• I leave the house and have to interact with others (believe it or not, that’s always been a struggle)
  • I put my work – writing, photography, drawings – out there for others to see
  • I admit my struggles and vulnerability

Think about how you dare greatly. What would be on your list?

Sunday, December 18, 2016

How Are You?

This question continues my quest to pay closer attention to those with whom I encounter. I’m not saying this is the same in every situation, but it does seem to be more common than not. I intend to change my attitude and expectations around it. When I ask, I really want to know.

“How are you?” is one greeting that has become so automatic that no one really pays attention to what is being said. And heaven forbid we try to answer with anything but “Good” or “Fine.” Many people will say, “How are you,” but we can tell they don’t really care. It’s just a greeting, something to say. People are too busy with their own selves to fully listen to a response and if we try to say something more, their eyes will glaze over and they’ll start inching away. (This is not the truth in every case, but most). 

Think about it. Think about the tone in the voice asking, “How are you?” Is it meaningful or does it just blurt out as an automatic greeting? And what are our own responses like? Does “Fine” roll off our tongues without us even thinking of a different reply? (I have a friend who says F.I.N.E. means f-ed up, insecure, neurotic, and emotional.) 

When you say, “How are you,” would you be ready to listen to the truth? I suppose it depends on the person and the situation. There are circumstances, like in stores or workplaces, where we couldn’t go into details. That said, there things we can do to let the other person know we care; that we care for them as another human being. 

I’m thinking about how I can make “How are you” sound like I really care. And I do care and I’m curious about others. I want to know what they think, what’s going on in their lives. I don’t want my question or my responses sound automatic or sound the same every time. I want to be able to respond with feeling, empathy, and understanding.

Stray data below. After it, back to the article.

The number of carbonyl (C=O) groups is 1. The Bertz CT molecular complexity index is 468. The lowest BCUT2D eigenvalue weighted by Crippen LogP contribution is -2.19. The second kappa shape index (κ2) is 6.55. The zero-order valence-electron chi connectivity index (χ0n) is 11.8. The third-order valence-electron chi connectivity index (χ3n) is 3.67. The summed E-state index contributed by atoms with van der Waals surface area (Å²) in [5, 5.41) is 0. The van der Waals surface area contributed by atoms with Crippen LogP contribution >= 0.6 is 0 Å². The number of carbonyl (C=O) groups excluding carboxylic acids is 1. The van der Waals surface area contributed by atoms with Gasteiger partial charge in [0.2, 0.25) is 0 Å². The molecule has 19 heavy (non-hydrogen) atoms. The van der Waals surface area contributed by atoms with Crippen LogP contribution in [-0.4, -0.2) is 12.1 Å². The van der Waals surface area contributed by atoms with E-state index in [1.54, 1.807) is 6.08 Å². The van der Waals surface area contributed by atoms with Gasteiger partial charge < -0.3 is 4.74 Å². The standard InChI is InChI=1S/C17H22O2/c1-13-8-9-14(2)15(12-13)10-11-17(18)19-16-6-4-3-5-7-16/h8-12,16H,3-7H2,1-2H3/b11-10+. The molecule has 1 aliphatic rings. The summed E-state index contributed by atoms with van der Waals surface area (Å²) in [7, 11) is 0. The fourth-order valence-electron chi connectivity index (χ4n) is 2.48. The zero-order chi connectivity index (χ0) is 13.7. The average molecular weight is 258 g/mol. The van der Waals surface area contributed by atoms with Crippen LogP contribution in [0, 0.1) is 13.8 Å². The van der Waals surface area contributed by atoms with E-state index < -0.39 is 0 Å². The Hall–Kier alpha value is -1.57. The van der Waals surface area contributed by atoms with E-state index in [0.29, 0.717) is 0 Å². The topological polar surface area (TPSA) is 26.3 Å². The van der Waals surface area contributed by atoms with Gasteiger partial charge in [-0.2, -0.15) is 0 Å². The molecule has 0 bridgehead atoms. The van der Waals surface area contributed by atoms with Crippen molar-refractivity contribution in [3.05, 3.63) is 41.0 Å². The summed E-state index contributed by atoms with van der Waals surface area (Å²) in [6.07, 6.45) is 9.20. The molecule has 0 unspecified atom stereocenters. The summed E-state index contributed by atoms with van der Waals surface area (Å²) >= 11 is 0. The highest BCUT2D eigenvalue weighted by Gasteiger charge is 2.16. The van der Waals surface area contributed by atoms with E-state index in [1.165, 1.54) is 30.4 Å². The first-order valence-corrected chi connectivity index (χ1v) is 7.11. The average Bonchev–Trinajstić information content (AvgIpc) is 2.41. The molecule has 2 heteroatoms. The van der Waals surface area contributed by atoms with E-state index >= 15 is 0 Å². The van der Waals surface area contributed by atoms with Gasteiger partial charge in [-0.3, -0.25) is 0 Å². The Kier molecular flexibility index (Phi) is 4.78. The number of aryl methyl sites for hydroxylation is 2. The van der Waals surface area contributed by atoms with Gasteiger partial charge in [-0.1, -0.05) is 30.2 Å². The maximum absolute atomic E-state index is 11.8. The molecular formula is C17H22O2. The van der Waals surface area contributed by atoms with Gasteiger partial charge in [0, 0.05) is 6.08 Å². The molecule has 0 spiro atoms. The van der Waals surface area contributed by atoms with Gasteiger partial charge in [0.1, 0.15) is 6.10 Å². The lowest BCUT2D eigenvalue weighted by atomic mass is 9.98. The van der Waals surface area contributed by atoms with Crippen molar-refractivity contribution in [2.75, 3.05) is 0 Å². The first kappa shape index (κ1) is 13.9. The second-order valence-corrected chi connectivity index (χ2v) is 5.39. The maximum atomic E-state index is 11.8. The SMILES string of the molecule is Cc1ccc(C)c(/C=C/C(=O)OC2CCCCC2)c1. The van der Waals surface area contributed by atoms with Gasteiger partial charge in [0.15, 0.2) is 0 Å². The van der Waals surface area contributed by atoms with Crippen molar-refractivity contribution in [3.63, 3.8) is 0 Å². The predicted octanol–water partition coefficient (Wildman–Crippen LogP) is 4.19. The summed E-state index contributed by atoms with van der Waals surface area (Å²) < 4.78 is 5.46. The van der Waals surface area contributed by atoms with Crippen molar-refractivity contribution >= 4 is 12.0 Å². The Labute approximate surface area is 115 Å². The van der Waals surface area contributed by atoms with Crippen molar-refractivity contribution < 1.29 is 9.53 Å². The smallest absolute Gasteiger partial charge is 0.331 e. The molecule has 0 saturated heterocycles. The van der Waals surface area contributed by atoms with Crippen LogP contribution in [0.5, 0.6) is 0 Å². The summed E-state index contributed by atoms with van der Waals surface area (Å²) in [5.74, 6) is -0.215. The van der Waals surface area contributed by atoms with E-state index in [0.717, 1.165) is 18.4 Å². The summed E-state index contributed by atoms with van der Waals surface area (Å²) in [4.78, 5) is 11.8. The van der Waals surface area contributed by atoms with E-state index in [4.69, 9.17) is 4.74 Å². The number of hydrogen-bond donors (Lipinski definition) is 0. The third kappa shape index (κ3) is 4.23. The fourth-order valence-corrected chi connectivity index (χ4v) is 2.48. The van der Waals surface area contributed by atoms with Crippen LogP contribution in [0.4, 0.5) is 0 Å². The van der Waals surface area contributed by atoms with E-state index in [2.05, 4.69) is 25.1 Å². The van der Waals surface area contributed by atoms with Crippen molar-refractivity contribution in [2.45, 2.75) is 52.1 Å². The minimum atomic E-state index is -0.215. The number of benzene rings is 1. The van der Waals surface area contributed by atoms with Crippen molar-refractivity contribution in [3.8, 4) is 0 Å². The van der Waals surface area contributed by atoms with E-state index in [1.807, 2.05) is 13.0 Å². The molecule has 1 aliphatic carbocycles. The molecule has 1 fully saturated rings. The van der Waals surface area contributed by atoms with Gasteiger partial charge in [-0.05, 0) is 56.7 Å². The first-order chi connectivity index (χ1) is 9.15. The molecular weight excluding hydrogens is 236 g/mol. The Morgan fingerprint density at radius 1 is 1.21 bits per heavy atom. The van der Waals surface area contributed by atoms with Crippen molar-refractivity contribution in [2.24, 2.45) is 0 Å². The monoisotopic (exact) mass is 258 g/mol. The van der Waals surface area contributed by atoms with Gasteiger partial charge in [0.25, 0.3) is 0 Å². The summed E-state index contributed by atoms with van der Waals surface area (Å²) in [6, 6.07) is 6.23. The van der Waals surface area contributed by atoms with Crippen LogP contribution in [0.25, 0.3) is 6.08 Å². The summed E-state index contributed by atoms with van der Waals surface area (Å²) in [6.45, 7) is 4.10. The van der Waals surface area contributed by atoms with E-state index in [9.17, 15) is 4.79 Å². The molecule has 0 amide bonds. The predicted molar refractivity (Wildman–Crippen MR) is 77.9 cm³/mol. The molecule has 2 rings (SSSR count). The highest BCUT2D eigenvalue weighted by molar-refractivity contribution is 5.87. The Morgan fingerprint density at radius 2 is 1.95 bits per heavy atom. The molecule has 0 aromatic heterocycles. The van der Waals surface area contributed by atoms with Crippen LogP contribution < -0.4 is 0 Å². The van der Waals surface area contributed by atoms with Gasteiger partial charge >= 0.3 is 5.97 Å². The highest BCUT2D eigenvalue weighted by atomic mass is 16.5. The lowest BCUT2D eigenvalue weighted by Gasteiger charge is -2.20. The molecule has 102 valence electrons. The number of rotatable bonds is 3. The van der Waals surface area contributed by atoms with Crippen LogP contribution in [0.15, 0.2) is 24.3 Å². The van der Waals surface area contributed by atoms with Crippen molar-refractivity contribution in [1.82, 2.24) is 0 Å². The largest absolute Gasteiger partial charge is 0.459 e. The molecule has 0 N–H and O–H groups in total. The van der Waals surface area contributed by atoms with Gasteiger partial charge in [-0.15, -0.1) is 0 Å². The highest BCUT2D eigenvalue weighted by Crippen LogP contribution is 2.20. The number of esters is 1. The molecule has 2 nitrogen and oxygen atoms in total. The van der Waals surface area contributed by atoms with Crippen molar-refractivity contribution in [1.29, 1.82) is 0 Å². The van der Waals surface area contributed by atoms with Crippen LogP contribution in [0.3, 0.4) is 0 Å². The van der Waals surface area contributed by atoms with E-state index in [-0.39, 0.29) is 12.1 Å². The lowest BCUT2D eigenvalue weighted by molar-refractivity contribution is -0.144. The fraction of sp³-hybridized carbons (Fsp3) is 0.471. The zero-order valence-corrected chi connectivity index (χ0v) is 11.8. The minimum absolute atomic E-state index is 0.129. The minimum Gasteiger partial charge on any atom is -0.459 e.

I also want to change my response of “Fine” or “Good” to be more meaningful to the moment. If I am in one of my not-so-good places I want to be courageous enough to say so. However, I want to follow it up with something like, “But I will be better!” or “I will get through this.” 

The bottom line is I want to be there with the person I’m encountering even if it’s for a couple of seconds. I want to look at them and have a kind word, a smile, a nod. I want my tone of voice and body language show I care. Kindness and courtesy are contagious. I want to bring this back and counteract the current norm that seems determined to instill fear in us telling us to avoid talking to strangers. Yes, we still need to be careful, but we don’t have to let caution take away our humanity and kindness.

Thursday, December 15, 2016

More on Acknowledging Others

Again I am on a subject that can go off in many directions. There are ifs, ands, and buts. There’s cause and effect. After all, nothing is truly just black and white. But I believe this is an important subject to discuss as I consider my attitude towards others. (And I can be as guilty as the next guy for not always being nice to others.) I am trying to understand within myself as I strive to be a better person, and I hope by talking about these subjects, it might help all of us be more aware of our actions.

One of my visions of good customer service is an old Texaco (I think) sign with a smiling service attendant waving his hand in greeting. Remember when someone would come fill your gas tank and wash your windows?  I picture helpful store clerks; people who remember their customers’ names and sometimes what they previously bought. And customers would know the clerks’ names and ask about their families.

I occasionally see that still, at Aubuchon, Edmunds, and Agway. Last year I had thanked the tellers at the bank for being friendly. They greet me by name and ask how the home renovations are going. Kate said the corporate office is trying to get them to be less friendly with their customers. How sad is that!

I asked Bob and Jane at breakfast how they have seen change in store clerks’ service since the 1950s and ‘60s. Bob said those good customer service traits were inherent in most people, taught at an early age at home and in schools. 

I remember my first jobs where I was instructed on what to wear to put on a better appearance for customers, and how to greet and interact with them. Back then we’d get in trouble if we didn’t follow protocol. We had to greet customers with a smile and act eager to help them. And in my always wanting to do a good job, I followed those dictates.